Food insecurity is a serious and growing problem in many parts of the world, especially in the wake of the COVID-19 pandemic, climate change, and conflicts. According to the World Bank, more than 800 million people are estimated to be undernourished in 2023, up from 690 million in 2019. Food insecurity not only affects people’s health and well-being, but also their dignity, livelihoods, and social cohesion.
In this context, food banks play a vital role in providing food assistance to those who need it most, while also reducing food waste and promoting sustainable food systems. Food banks are organizations that collect surplus food from various sources, such as farmers, manufacturers, retailers, and restaurants, and distribute it to community-based organizations that serve people facing hunger, such as soup kitchens, shelters, schools, and churches.
How food banks operate
There are different types of food banks, depending on the local context and needs. Some food banks operate as warehouses, storing and distributing large quantities of food to partner agencies. Others focus on recovering prepared food from catering services, hotels, and events, and delivering it directly to people in need. Some food banks use virtual platforms to connect food donors and recipients, and facilitate the transportation of food through volunteers or third-party services.
The Global FoodBanking Network (GFN) is an international organization that supports and connects food banks in more than 40 countries. GFN provides technical assistance, strategic grants, product sourcing, and advocacy to help food banks increase their capacity and impact. GFN also promotes the development of new food banks in areas where they are needed, through its New Food Bank Development Program and Incubator Program.
How food banks promote food security
Food banks are not only a source of emergency food relief, but also a driver of food security and nutrition. Food banks ensure that people have consistent access to safe, nutritious, and sufficient food that meets their preferences and dietary needs. Food banks also help prevent food loss and waste, which is estimated to account for about a third of the global food production. By rescuing food that would otherwise be discarded, food banks save resources, reduce greenhouse gas emissions, and contribute to environmental sustainability.
Food banks also support the achievement of the United Nations Sustainable Development Goal (SDG) 2, Zero Hunger, which calls for ending hunger, improving nutrition, and promoting sustainable agriculture by 2030. Food banks work with various stakeholders, such as governments, multilateral agencies, companies, and civil society organizations, to address the root causes of hunger and food insecurity, and to advocate for policies and programs that protect and empower vulnerable populations.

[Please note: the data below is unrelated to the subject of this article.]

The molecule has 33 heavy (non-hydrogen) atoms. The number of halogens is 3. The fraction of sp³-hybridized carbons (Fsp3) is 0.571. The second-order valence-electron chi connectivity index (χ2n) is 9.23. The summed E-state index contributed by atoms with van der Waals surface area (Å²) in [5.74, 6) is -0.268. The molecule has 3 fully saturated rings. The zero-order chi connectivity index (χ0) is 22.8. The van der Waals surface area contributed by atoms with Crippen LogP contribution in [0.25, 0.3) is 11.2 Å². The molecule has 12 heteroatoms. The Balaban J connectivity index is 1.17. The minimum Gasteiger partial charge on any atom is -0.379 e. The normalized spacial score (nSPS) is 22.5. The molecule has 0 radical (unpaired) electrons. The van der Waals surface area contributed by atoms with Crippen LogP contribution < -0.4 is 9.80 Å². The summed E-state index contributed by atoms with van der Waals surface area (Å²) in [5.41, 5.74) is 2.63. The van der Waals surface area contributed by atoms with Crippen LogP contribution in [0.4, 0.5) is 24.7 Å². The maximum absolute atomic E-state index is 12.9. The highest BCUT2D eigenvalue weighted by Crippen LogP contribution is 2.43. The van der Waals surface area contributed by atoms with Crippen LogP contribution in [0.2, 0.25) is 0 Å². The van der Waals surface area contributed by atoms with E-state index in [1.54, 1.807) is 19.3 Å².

How food banks respond to the global crisis
The global crisis caused by the COVID-19 pandemic, climate change, and conflicts has increased the demand for food assistance and challenged the operations of food banks. Food banks have faced disruptions in food supply chains, transportation, and logistics, as well as increased costs and safety risks. Food banks have also had to adapt to the changing needs and preferences of the people they serve, who may face restrictions on mobility, access, and choice.
Despite these difficulties, food banks have shown resilience and innovation in responding to the crisis. Food banks have expanded their networks and partnerships, diversified their food sources and products, enhanced their technology and infrastructure, and increased their outreach and advocacy. Food banks have also implemented new models and strategies, such as mobile food pantries, home delivery, online ordering, cash transfers, and vouchers, to ensure that people can access food in a safe, convenient, and dignified manner.
Food banks are an essential part of the global food system, and a lifeline for millions of people who face hunger and food insecurity. Food banks need more support and recognition from the public and private sectors, as well as from the general public, to continue their work and to scale up their impact. Food banks are not only a solution to the problem of hunger, but also a catalyst for change and a source of hope.